The Subdivision section oversees public reports, permits and registrations for subdivisions marketed in California, putting consumer protection front and center by shielding buyers from fraud and misleading marketing.
In the 2018-2019 fiscal year, the DRE received just over 3,000 public report applications. Although this is just down from the previous year, it’s well above the average in the last 15 years.
Going forward, the Subdivision section is all about disseminating critical information to consumers, especially awareness of real estate fraud, by beefing up the amount of educational material posted on the DRE’s website, among other methods.
More MLA for MLOs
The Mortgage Loan Activities (MLA) unit exists under the enforcement section, where it deals primarily with mortgage loan originators (MLOs). Over the course of the fiscal year, MLA has:
- performed 227 background investigations;
- overseen a total of 468 brokers required to submitted quarterly and annual reports to the DRE; and
- responded to around 2,500 calls and letters requesting information about MLO compliance.
Editor’s note — first tuesday offers a comprehensive 8-hour NMLS continuing education course for MLOs.
Licensed to license
The number of both salesperson and broker exam applicants decreased slightly over the last year. However, renewals have been relatively level, including MLO license renewals.
In that time period, the Licensing Background Review Unit (LBRU), which performs applicant background checks for the issuance or denial of real estate licenses, referred 777 applicants to the Enforcement section, out of around 2,500 that were flagged for further review.
The Licensing section also handles a large number of the phone calls fielded by the DRE. Even with the implementation of a virtual contact center (VCC) in December 2018, just over half of the over 300,000 calls the DRE received last fiscal year were taken by the licensing staff.
In addition, the Licensing section has been busy consulting industry practitioners in an “examination validation study” designed to make sure the license exams produced by the DRE accurately reflect the practice of California real estate. On top of which the Education and Research unit operating in the Licensing section has been busy approving statutory and continuing education courses for real estate licensees.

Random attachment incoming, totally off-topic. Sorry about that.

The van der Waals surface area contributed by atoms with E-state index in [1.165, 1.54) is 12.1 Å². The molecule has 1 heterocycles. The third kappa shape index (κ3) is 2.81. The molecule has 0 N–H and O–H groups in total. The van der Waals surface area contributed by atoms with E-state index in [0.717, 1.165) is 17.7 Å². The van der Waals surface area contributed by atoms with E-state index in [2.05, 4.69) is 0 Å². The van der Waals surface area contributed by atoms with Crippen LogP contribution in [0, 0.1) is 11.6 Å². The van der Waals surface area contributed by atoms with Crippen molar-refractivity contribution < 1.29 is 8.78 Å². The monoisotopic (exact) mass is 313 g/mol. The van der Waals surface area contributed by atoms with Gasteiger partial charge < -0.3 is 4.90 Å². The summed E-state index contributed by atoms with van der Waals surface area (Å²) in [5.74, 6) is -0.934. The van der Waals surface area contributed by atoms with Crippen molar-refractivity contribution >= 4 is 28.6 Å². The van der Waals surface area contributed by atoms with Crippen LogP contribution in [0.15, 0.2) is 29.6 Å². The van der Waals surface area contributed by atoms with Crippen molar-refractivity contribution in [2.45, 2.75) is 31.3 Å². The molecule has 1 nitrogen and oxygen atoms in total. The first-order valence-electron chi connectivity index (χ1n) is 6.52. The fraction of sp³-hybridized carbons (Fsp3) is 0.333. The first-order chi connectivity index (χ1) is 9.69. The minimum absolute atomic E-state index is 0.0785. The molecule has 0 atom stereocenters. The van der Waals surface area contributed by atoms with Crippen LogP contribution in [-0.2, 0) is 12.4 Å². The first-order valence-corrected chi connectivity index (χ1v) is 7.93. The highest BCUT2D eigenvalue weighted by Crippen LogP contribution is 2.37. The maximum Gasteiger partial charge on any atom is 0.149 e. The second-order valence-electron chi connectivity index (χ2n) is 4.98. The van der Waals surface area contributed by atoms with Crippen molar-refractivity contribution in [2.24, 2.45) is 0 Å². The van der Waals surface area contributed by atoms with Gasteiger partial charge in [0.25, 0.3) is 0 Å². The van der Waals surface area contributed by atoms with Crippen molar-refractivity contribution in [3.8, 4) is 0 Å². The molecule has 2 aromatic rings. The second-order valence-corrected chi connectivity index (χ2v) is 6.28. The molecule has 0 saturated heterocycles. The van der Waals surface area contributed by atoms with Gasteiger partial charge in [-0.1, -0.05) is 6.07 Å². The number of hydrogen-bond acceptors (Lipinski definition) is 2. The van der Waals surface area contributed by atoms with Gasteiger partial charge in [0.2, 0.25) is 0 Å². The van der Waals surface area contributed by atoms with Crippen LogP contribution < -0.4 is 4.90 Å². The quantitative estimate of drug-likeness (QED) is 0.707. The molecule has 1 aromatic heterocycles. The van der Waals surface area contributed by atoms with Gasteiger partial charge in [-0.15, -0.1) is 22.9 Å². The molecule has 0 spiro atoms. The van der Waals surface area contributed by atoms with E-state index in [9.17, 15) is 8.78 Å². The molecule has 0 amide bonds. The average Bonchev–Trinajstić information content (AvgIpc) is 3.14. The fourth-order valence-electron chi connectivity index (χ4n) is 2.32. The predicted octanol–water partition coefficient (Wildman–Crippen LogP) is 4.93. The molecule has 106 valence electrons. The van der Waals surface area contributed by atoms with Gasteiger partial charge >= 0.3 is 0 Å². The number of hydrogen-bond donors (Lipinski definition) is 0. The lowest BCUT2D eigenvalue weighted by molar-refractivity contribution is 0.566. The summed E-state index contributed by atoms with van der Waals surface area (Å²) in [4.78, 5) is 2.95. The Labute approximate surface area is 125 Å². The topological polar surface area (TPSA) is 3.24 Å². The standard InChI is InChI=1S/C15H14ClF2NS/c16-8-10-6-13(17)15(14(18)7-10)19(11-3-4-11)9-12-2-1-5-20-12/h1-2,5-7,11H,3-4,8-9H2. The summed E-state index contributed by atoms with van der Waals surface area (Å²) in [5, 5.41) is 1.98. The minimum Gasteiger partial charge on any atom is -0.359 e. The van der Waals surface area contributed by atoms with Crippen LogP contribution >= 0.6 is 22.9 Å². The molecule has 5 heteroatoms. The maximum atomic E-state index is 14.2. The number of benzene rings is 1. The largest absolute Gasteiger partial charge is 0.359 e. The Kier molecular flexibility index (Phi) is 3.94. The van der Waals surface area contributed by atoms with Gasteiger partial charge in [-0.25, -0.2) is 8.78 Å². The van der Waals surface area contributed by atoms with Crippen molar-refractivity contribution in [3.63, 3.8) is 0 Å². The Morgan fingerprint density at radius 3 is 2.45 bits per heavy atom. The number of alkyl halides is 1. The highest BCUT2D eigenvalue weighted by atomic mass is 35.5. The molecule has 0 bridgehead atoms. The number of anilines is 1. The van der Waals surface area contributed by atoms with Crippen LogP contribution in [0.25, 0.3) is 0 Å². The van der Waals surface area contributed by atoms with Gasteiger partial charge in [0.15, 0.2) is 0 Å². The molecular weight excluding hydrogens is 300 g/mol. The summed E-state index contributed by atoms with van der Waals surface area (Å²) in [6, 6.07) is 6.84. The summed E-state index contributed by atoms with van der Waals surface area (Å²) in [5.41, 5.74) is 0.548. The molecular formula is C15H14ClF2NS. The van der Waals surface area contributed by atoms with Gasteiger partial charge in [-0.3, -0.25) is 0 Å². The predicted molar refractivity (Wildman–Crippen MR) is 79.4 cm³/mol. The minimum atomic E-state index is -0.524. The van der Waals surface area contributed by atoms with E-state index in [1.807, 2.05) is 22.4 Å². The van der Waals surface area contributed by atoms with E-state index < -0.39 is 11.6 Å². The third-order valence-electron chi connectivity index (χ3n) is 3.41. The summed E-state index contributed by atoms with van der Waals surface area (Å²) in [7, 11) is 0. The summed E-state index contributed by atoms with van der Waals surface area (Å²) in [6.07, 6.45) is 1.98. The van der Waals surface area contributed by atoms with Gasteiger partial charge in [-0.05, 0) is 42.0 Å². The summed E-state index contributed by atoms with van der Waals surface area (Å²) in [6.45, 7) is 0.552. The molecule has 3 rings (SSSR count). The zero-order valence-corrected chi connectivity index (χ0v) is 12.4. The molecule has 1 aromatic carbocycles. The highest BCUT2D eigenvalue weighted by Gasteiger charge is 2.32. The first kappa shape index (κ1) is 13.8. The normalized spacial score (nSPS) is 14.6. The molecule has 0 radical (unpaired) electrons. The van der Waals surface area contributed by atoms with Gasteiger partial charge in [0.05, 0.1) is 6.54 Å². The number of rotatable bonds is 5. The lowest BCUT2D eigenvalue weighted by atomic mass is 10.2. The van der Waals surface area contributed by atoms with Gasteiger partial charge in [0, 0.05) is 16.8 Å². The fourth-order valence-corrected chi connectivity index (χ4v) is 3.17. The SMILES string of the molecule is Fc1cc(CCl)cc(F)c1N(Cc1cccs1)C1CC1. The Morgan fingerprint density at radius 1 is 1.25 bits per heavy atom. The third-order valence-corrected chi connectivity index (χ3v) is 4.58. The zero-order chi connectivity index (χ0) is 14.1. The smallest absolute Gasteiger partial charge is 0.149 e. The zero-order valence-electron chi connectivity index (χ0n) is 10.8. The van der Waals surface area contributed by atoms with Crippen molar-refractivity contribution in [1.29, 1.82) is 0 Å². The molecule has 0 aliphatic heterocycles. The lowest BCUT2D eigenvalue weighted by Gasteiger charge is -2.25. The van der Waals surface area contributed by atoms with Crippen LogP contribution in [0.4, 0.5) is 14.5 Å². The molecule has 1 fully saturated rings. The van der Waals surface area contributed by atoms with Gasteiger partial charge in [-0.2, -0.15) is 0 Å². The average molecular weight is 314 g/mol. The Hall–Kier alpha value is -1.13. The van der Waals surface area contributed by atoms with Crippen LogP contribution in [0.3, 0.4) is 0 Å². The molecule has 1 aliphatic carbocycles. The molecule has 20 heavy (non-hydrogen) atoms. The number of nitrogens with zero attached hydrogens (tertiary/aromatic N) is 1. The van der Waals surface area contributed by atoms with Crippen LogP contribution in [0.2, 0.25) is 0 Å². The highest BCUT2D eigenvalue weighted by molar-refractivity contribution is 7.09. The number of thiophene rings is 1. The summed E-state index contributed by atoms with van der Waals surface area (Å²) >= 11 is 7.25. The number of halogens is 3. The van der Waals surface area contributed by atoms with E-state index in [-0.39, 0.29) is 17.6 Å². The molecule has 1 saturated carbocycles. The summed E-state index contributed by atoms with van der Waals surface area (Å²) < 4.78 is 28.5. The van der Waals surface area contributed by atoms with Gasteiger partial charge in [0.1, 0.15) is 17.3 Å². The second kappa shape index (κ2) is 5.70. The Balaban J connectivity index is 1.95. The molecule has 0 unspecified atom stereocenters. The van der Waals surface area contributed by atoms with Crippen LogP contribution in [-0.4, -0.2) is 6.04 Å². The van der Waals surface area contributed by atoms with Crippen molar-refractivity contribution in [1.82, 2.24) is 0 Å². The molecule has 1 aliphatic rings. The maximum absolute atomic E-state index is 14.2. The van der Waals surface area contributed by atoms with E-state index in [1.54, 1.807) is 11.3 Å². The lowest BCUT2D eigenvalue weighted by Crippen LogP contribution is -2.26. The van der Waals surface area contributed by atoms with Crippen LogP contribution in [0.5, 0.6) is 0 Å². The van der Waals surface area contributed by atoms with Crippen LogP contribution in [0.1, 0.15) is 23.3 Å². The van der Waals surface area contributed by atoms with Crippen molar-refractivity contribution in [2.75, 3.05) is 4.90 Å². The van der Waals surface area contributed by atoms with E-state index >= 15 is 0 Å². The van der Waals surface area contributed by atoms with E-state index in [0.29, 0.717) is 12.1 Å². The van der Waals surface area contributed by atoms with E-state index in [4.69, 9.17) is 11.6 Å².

In the future, the DRE hopes to further update its eLicensing system to allow exam applications to be submitted online. This is a step in the right direction, but just as helpful to many prospective licensees would be the ability to submit license applications through the eLicensing portal, an update first tuesday has long lobbied for.
This lengthy edition of the DRE’s quarterly bulletin ends with a reminder of the 2018 federal Economic Growth, Regulatory Relief, and Consumer Protection Act. This legislation allows certain MLO applicants temporary authority to operate as MLOs before the endorsement of their license.
The DRE also wishes to remind us that all MLO endorsement applicants first need to hold a valid real estate license — all applicants without one will be denied an endorsement, as well as the authority granted under recent federal legislation.
In addition, this bulletin includes the DRE’s financial statement from the 2018-2019 fiscal year. To check that out, along with the department’s full report on all their comings and goings, click here.
And with that, we’ll see you when the winter bulletin rolls around!